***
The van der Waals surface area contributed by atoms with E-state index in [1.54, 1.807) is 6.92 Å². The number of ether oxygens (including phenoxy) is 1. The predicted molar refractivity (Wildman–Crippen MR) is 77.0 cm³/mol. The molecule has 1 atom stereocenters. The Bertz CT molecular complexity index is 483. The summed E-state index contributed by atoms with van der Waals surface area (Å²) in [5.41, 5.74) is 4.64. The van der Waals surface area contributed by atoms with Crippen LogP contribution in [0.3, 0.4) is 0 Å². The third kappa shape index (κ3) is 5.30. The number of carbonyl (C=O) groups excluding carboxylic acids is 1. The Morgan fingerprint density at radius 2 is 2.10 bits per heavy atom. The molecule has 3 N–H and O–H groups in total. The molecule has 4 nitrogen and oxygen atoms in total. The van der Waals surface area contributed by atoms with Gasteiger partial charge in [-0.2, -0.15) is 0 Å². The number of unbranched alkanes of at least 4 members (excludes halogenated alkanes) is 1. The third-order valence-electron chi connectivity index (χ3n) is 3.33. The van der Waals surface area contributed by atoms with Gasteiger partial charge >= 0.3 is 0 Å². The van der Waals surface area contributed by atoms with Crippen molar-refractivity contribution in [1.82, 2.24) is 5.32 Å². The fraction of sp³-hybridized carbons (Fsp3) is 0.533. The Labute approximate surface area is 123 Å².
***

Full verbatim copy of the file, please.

The van der Waals surface area contributed by atoms with E-state index in [1.54, 1.807) is 6.92 Å². The number of ether oxygens (including phenoxy) is 1. The predicted molar refractivity (Wildman–Crippen MR) is 77.0 cm³/mol. The molecule has 1 atom stereocenters. The Bertz CT molecular complexity index is 483. The summed E-state index contributed by atoms with van der Waals surface area (Å²) in [5.41, 5.74) is 4.64. The van der Waals surface area contributed by atoms with Crippen LogP contribution in [0.3, 0.4) is 0 Å². The third kappa shape index (κ3) is 5.30. The number of carbonyl (C=O) groups excluding carboxylic acids is 1. The Morgan fingerprint density at radius 2 is 2.10 bits per heavy atom. The molecule has 3 N–H and O–H groups in total. The molecule has 4 nitrogen and oxygen atoms in total. The van der Waals surface area contributed by atoms with Gasteiger partial charge in [-0.2, -0.15) is 0 Å². The number of unbranched alkanes of at least 4 members (excludes halogenated alkanes) is 1. The third-order valence-electron chi connectivity index (χ3n) is 3.33. The van der Waals surface area contributed by atoms with Gasteiger partial charge >= 0.3 is 0 Å². The van der Waals surface area contributed by atoms with Crippen molar-refractivity contribution in [1.82, 2.24) is 5.32 Å². The fraction of sp³-hybridized carbons (Fsp3) is 0.533. The Labute approximate surface area is 123 Å².